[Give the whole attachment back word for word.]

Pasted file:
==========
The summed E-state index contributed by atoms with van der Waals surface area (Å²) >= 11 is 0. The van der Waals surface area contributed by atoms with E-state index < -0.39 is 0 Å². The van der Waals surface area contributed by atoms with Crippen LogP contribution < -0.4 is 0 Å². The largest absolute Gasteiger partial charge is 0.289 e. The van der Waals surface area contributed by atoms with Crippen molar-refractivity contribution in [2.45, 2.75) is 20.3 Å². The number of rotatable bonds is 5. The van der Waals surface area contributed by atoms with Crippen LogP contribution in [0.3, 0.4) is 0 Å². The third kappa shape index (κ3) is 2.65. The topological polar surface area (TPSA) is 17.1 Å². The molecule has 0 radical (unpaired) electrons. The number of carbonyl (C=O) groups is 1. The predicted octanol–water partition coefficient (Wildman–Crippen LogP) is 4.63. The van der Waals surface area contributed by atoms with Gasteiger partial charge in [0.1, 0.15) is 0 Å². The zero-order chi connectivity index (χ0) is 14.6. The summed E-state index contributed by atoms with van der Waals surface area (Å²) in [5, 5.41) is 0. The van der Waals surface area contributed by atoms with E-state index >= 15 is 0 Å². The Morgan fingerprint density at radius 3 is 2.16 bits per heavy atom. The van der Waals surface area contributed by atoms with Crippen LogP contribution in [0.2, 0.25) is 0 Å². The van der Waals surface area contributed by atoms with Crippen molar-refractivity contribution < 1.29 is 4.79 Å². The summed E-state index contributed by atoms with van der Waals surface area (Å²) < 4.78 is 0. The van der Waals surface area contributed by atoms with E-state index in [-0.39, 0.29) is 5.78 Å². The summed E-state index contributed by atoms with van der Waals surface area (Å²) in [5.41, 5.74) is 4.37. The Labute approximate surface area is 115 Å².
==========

The summed E-state index contributed by atoms with van der Waals surface area (Å²) >= 11 is 0. The van der Waals surface area contributed by atoms with E-state index < -0.39 is 0 Å². The van der Waals surface area contributed by atoms with Crippen LogP contribution < -0.4 is 0 Å². The largest absolute Gasteiger partial charge is 0.289 e. The van der Waals surface area contributed by atoms with Crippen molar-refractivity contribution in [2.45, 2.75) is 20.3 Å². The number of rotatable bonds is 5. The van der Waals surface area contributed by atoms with Crippen LogP contribution in [0.3, 0.4) is 0 Å². The third kappa shape index (κ3) is 2.65. The topological polar surface area (TPSA) is 17.1 Å². The molecule has 0 radical (unpaired) electrons. The number of carbonyl (C=O) groups is 1. The predicted octanol–water partition coefficient (Wildman–Crippen LogP) is 4.63. The van der Waals surface area contributed by atoms with Gasteiger partial charge in [0.1, 0.15) is 0 Å². The zero-order chi connectivity index (χ0) is 14.6. The summed E-state index contributed by atoms with van der Waals surface area (Å²) in [5, 5.41) is 0. The van der Waals surface area contributed by atoms with E-state index >= 15 is 0 Å². The Morgan fingerprint density at radius 3 is 2.16 bits per heavy atom. The van der Waals surface area contributed by atoms with Crippen LogP contribution in [0.2, 0.25) is 0 Å². The van der Waals surface area contributed by atoms with Crippen molar-refractivity contribution < 1.29 is 4.79 Å². The summed E-state index contributed by atoms with van der Waals surface area (Å²) < 4.78 is 0. The van der Waals surface area contributed by atoms with E-state index in [-0.39, 0.29) is 5.78 Å². The summed E-state index contributed by atoms with van der Waals surface area (Å²) in [5.41, 5.74) is 4.37. The Labute approximate surface area is 115 Å².